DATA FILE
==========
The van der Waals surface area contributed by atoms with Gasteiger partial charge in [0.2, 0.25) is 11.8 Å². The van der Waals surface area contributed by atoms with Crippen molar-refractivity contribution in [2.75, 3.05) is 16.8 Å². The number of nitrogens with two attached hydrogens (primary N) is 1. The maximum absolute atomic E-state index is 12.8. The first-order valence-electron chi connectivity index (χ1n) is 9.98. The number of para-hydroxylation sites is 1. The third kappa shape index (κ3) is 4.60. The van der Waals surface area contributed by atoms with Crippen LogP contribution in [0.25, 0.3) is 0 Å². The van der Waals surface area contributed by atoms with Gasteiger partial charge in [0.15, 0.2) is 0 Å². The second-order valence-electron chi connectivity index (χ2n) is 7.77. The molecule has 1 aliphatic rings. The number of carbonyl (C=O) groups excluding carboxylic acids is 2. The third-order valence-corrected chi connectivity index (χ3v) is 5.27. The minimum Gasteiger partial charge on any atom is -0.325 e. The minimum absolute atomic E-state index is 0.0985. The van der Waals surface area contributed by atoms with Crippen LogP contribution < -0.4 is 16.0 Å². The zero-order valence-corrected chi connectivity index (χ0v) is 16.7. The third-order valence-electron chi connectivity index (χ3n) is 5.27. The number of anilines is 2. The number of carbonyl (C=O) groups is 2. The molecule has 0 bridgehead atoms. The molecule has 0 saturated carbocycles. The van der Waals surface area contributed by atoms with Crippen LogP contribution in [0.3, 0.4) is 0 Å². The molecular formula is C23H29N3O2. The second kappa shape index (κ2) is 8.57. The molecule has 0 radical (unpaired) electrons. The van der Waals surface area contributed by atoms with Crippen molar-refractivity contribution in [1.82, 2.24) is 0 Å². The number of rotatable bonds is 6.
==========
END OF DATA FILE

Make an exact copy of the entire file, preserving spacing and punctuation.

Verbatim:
The van der Waals surface area contributed by atoms with Gasteiger partial charge in [0.2, 0.25) is 11.8 Å². The van der Waals surface area contributed by atoms with Crippen molar-refractivity contribution in [2.75, 3.05) is 16.8 Å². The number of nitrogens with two attached hydrogens (primary N) is 1. The maximum absolute atomic E-state index is 12.8. The first-order valence-electron chi connectivity index (χ1n) is 9.98. The number of para-hydroxylation sites is 1. The third kappa shape index (κ3) is 4.60. The van der Waals surface area contributed by atoms with Crippen LogP contribution in [0.25, 0.3) is 0 Å². The van der Waals surface area contributed by atoms with Gasteiger partial charge in [0.15, 0.2) is 0 Å². The second-order valence-electron chi connectivity index (χ2n) is 7.77. The molecule has 1 aliphatic rings. The number of carbonyl (C=O) groups excluding carboxylic acids is 2. The third-order valence-corrected chi connectivity index (χ3v) is 5.27. The minimum Gasteiger partial charge on any atom is -0.325 e. The minimum absolute atomic E-state index is 0.0985. The van der Waals surface area contributed by atoms with Crippen LogP contribution < -0.4 is 16.0 Å². The zero-order valence-corrected chi connectivity index (χ0v) is 16.7. The third-order valence-electron chi connectivity index (χ3n) is 5.27. The number of anilines is 2. The number of carbonyl (C=O) groups is 2. The molecule has 0 bridgehead atoms. The molecule has 0 saturated carbocycles. The van der Waals surface area contributed by atoms with Crippen LogP contribution in [0.3, 0.4) is 0 Å². The molecular formula is C23H29N3O2. The second kappa shape index (κ2) is 8.57. The molecule has 0 radical (unpaired) electrons. The van der Waals surface area contributed by atoms with Crippen molar-refractivity contribution in [1.82, 2.24) is 0 Å². The number of rotatable bonds is 6.